Let us quickly see the various masks available today from an end consumer’s view:
N95 Respirator: Highly effective and designed to protect health workers from treating infected patients.
Surgical Mask: Disposable and mainly used by medical professionals during surgeries or other procedures and used to available mainly in the medical stores.
Cloth Mask: Made out of cloth to fit easily and comfortably. Multiple layers of fabric create a barrier of protection between nose, mouth and the outside air.
We were first told that ONLY N95 can stop 95% of COVID virus. We were also told that none other masks provide protection. Then recommendations gradually shifted to wearing any mask because even though it may not protect the wearer, it may protect others around. Unfortunately humans are not willing to put themselves into trouble for the benefits of others. Then we saw the recommendation changed once again and now it is saying everyone should wear a mask and it does protect wearer too. If not mask at least tie a kerchief around your face. Now if you are developing a conspiracy theory involving fabric manufacturers, I won’t blame you. After all apparel industry are among the ones who has seen the major difficult times.
Meanwhile the apparel industry has found a new opportunity of sartorial option of our look, shape and identity. You get masks made of the same fabric as your dress, and it is washable, made of cotton, with multiple layers, and with built-in air filtration systems.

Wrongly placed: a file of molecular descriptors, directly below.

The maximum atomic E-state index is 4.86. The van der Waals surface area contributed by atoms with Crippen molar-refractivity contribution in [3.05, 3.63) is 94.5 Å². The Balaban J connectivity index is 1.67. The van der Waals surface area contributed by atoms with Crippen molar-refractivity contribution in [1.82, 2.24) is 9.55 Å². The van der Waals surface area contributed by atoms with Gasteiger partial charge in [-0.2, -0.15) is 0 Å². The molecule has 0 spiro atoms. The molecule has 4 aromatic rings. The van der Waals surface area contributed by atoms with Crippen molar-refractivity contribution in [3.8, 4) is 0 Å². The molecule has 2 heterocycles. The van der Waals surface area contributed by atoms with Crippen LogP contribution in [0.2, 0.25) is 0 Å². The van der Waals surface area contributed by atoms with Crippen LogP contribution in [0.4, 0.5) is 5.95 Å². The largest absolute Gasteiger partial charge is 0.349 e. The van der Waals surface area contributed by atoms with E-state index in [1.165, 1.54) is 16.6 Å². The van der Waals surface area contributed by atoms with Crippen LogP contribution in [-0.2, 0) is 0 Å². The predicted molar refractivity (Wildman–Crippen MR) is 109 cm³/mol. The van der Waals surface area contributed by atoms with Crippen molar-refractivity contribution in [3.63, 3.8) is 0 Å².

Some may feel that mask is an unusual addition to their daily routines because of the way they conceal the parts of human faces that are normally exposed. To compensate that, many are regarding the masks a newer way to show their identity. So not only the above mentioned 3 types of masks, but also various face coverings like Bandana, Neck Gaiters and Balaclavas, Cone style piece of clothes are used as masks.
May be 2020 will be the beginning of a new fashion named “Fashion on Face”. The masks have already got a room in the wardrobes of many. Due to this pandemic, protective masks have quickly become stylish and indispensable accessories. There are discussions among teenagers regarding how to coordinate them with their trendy outfits like T-Shirts, Skirts, Denims, Hoodies or Bermudas and they are expressing their concern about mask fashion mistakes over social media. And it is really interesting to find that some brands are taking one step further by offering models to match wedding dresses or Halloween costumes with Mask.
One side everything was locked down and on other side face masks created new job opportunities to earn livelihood to run families for survival for many. Over the period of time when the COVID 19 vaccine would be made available to all then it would be interesting to see if the fashion on face would change its statement or get vanished.